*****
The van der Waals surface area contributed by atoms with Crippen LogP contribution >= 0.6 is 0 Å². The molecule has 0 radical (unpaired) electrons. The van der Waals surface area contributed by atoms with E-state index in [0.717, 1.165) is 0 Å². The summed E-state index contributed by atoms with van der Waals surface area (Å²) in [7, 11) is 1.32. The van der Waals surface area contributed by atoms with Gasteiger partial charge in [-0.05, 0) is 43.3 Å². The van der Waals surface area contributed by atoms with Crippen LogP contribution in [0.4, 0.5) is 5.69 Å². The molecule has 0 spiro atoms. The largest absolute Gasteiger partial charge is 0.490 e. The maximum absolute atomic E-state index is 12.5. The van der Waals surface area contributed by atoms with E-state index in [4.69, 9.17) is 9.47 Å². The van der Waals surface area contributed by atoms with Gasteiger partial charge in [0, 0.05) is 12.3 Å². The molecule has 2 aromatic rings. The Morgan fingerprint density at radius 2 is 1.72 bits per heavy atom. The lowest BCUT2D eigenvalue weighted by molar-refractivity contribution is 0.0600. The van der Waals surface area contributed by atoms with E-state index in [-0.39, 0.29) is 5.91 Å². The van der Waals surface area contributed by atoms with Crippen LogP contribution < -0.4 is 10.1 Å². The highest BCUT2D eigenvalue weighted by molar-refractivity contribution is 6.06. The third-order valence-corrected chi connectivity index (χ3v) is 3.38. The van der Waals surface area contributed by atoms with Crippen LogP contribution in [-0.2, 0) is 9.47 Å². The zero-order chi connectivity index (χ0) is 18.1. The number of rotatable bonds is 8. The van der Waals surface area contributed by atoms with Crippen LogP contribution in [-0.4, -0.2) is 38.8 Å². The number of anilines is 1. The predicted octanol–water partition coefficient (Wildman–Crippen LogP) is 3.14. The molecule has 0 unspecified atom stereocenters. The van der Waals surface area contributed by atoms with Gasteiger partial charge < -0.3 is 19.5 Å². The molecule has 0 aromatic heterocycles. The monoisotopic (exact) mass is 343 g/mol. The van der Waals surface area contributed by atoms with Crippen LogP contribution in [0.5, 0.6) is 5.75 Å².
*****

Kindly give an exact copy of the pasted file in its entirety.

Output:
The van der Waals surface area contributed by atoms with Crippen LogP contribution >= 0.6 is 0 Å². The molecule has 0 radical (unpaired) electrons. The van der Waals surface area contributed by atoms with E-state index in [0.717, 1.165) is 0 Å². The summed E-state index contributed by atoms with van der Waals surface area (Å²) in [7, 11) is 1.32. The van der Waals surface area contributed by atoms with Gasteiger partial charge in [-0.05, 0) is 43.3 Å². The van der Waals surface area contributed by atoms with Crippen LogP contribution in [0.4, 0.5) is 5.69 Å². The molecule has 0 spiro atoms. The largest absolute Gasteiger partial charge is 0.490 e. The maximum absolute atomic E-state index is 12.5. The van der Waals surface area contributed by atoms with E-state index in [4.69, 9.17) is 9.47 Å². The van der Waals surface area contributed by atoms with Gasteiger partial charge in [0, 0.05) is 12.3 Å². The molecule has 2 aromatic rings. The Morgan fingerprint density at radius 2 is 1.72 bits per heavy atom. The lowest BCUT2D eigenvalue weighted by molar-refractivity contribution is 0.0600. The van der Waals surface area contributed by atoms with E-state index in [-0.39, 0.29) is 5.91 Å². The van der Waals surface area contributed by atoms with Crippen LogP contribution < -0.4 is 10.1 Å². The highest BCUT2D eigenvalue weighted by molar-refractivity contribution is 6.06. The third-order valence-corrected chi connectivity index (χ3v) is 3.38. The van der Waals surface area contributed by atoms with Crippen LogP contribution in [-0.2, 0) is 9.47 Å². The zero-order chi connectivity index (χ0) is 18.1. The number of rotatable bonds is 8. The van der Waals surface area contributed by atoms with Crippen LogP contribution in [-0.4, -0.2) is 38.8 Å². The number of anilines is 1. The predicted octanol–water partition coefficient (Wildman–Crippen LogP) is 3.14. The molecule has 0 unspecified atom stereocenters. The van der Waals surface area contributed by atoms with Gasteiger partial charge < -0.3 is 19.5 Å². The molecule has 0 aromatic heterocycles. The monoisotopic (exact) mass is 343 g/mol. The van der Waals surface area contributed by atoms with Crippen LogP contribution in [0.5, 0.6) is 5.75 Å².